her hero fills coffinsMature

Chapter One Hundred and Three
Eden, Pilot, by rhetoric
Word Count: 1,382 

It wasn’t long before Naiad gave up on the electric shocks.  Despite the sheen of perspiration, the constant pulse through her body, the violent spasms of her muscles, Eden never made a sound.  Sulfur was no longer a distant taste in her throat; it was full-on, nearly smothering.  Her entire body ached with a wrenching agony that had settled between bone and tissue, that lined her organs with a thin layer of fire.  She pulled herself from the awareness, locking her consciousness behind a barrier of will and practice and experience; unreachable by the pains of mortality, by the weakness of mere physical existence.

Soon, Naiad had sharpened a fileting knife to a gleaming edge; she could see it’s sheen in her mind’s eye as he admired his handiwork.  His gaze shifted, blurring momentarily, until he looked at the woman dangling from the ceiling; a mere three feet from the ground.  Eden shut the door to his mind quickly.  There was little that bothered her more than seeing herself from someone else’s eyes – she imagined that seeing herself in the state she was in now would only worsen the reality of it.

She could feel the knife slice through her flesh as a distant, ghostly tremor of pain in her consciousness; almost a tingling, prickling sensation.  Naiad was slicing the meaty flesh and muscle from between her ribs, alternating sides to develop a gruesome, jagged stripe pattern of crimson blood and pristine, alabaster skin.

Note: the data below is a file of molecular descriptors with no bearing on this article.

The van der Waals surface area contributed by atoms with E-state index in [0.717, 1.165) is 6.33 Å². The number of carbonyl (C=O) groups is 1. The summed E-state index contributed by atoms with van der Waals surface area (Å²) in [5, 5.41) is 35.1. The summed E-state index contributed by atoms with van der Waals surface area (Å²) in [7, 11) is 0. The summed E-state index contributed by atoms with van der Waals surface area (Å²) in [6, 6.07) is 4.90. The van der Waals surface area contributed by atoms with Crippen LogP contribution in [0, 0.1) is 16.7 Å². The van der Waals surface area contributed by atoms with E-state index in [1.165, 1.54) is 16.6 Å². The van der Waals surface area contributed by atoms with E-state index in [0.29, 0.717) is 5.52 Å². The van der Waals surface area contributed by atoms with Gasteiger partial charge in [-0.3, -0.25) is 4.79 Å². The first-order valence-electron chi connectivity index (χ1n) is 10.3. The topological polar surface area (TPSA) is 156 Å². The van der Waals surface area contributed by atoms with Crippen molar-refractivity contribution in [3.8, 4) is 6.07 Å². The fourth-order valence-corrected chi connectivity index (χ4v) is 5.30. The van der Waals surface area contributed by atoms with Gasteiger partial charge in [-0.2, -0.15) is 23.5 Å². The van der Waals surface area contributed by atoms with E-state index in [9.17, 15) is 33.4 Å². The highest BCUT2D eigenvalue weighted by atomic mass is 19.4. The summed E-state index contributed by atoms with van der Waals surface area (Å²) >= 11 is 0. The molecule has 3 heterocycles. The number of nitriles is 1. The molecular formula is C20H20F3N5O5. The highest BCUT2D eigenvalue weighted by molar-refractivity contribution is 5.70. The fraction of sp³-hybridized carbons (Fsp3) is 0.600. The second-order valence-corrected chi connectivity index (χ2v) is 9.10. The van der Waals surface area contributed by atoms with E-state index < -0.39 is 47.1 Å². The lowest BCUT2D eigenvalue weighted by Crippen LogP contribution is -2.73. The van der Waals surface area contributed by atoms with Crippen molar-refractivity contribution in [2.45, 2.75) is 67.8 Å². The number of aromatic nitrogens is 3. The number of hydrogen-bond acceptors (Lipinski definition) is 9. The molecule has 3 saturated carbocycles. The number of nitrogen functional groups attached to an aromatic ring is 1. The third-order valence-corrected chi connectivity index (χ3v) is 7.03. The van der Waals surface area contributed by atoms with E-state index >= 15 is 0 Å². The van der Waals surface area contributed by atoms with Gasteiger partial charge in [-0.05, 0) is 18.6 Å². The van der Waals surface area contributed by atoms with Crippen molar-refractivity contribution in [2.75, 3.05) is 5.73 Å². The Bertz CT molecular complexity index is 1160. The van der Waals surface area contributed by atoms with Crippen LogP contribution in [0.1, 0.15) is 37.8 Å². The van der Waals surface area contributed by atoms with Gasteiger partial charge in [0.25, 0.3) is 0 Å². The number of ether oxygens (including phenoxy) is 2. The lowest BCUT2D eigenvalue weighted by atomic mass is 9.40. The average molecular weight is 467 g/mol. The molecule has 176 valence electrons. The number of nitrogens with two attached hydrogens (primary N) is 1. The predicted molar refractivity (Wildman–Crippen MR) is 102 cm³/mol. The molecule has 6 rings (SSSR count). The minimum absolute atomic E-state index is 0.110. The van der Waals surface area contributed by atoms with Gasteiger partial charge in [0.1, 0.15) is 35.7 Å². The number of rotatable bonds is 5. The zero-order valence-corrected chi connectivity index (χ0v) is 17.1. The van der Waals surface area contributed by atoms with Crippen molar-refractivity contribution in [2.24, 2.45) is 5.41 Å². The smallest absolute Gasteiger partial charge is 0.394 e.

Breathing was harder but not impossible.  She couldn’t allow this to go on forever, she reminded herself.  At some point, she had to end this.  Atlas only needed so much time to get everyone out.

Naiad was growing impatient; his anger was noticeable in the rough way he sliced out the last section of tissue and flesh.  He threw the hunk of muscle aside and it hit the floor with a wet slap.  The tip of the knife pressed into her chest, just below her collarbone.  “Tell me where the Queen is,” he growled, and dug the knife in to drive home his threat.

Eden said nothing, and in response, Naiad began messily carving a string of letters into her flesh.  Eden focused on not deciphering them, deliberately blocking all recognition from her mind – but the letters were so sharp, so deep, that she couldn’t ignore them.


How accurate, she thought, her nihilistic humor taking great amusement in the accusation scratched into her flesh.

Bothered by her lack of reaction, Naiad set the delicate knife aside and changed his method.  “I wish you weren’t being so difficult,” he said, and she almost believed him.